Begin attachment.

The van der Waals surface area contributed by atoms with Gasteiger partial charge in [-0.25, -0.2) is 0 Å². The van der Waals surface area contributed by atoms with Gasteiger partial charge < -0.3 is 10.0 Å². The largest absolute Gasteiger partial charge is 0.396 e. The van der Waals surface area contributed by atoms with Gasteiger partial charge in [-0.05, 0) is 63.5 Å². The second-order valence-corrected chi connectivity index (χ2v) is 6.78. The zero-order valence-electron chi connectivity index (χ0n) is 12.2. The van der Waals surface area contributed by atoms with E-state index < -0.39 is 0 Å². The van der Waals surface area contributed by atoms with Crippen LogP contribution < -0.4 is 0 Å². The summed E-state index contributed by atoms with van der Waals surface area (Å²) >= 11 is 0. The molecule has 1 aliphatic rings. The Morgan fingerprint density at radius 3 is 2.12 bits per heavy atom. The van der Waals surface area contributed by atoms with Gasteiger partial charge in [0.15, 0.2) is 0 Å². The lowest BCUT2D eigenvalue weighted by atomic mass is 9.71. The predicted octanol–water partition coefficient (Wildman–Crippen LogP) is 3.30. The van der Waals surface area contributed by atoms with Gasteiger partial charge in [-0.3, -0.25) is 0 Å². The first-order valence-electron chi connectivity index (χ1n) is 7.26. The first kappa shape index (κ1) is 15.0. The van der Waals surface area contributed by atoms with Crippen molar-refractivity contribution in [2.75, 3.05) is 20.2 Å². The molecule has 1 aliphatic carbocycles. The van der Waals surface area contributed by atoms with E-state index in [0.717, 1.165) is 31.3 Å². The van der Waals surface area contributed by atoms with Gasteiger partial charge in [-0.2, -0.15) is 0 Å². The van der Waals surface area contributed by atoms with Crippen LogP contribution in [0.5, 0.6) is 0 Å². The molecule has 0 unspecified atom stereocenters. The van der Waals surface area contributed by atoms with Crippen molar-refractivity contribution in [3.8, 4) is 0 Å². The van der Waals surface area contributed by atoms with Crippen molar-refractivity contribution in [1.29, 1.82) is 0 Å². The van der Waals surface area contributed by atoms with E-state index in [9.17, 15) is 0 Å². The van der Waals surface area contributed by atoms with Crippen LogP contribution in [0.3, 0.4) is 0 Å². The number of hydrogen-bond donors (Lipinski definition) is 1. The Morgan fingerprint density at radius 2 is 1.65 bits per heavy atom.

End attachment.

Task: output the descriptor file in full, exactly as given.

The van der Waals surface area contributed by atoms with Gasteiger partial charge in [-0.25, -0.2) is 0 Å². The van der Waals surface area contributed by atoms with Gasteiger partial charge < -0.3 is 10.0 Å². The largest absolute Gasteiger partial charge is 0.396 e. The van der Waals surface area contributed by atoms with Gasteiger partial charge in [-0.05, 0) is 63.5 Å². The second-order valence-corrected chi connectivity index (χ2v) is 6.78. The zero-order valence-electron chi connectivity index (χ0n) is 12.2. The van der Waals surface area contributed by atoms with E-state index < -0.39 is 0 Å². The van der Waals surface area contributed by atoms with Crippen LogP contribution < -0.4 is 0 Å². The summed E-state index contributed by atoms with van der Waals surface area (Å²) >= 11 is 0. The molecule has 1 aliphatic rings. The Morgan fingerprint density at radius 3 is 2.12 bits per heavy atom. The van der Waals surface area contributed by atoms with Gasteiger partial charge in [0.15, 0.2) is 0 Å². The lowest BCUT2D eigenvalue weighted by atomic mass is 9.71. The predicted octanol–water partition coefficient (Wildman–Crippen LogP) is 3.30. The van der Waals surface area contributed by atoms with Gasteiger partial charge in [-0.3, -0.25) is 0 Å². The first-order valence-electron chi connectivity index (χ1n) is 7.26. The first kappa shape index (κ1) is 15.0. The van der Waals surface area contributed by atoms with Crippen molar-refractivity contribution in [2.75, 3.05) is 20.2 Å². The molecule has 1 aliphatic carbocycles. The van der Waals surface area contributed by atoms with E-state index in [0.717, 1.165) is 31.3 Å². The van der Waals surface area contributed by atoms with Gasteiger partial charge in [-0.2, -0.15) is 0 Å². The van der Waals surface area contributed by atoms with Crippen LogP contribution in [0.5, 0.6) is 0 Å². The molecule has 0 unspecified atom stereocenters. The van der Waals surface area contributed by atoms with Crippen molar-refractivity contribution in [3.8, 4) is 0 Å². The van der Waals surface area contributed by atoms with Crippen molar-refractivity contribution in [1.29, 1.82) is 0 Å². The van der Waals surface area contributed by atoms with E-state index in [9.17, 15) is 0 Å². The van der Waals surface area contributed by atoms with Crippen LogP contribution in [0.3, 0.4) is 0 Å². The number of hydrogen-bond donors (Lipinski definition) is 1. The Morgan fingerprint density at radius 2 is 1.65 bits per heavy atom.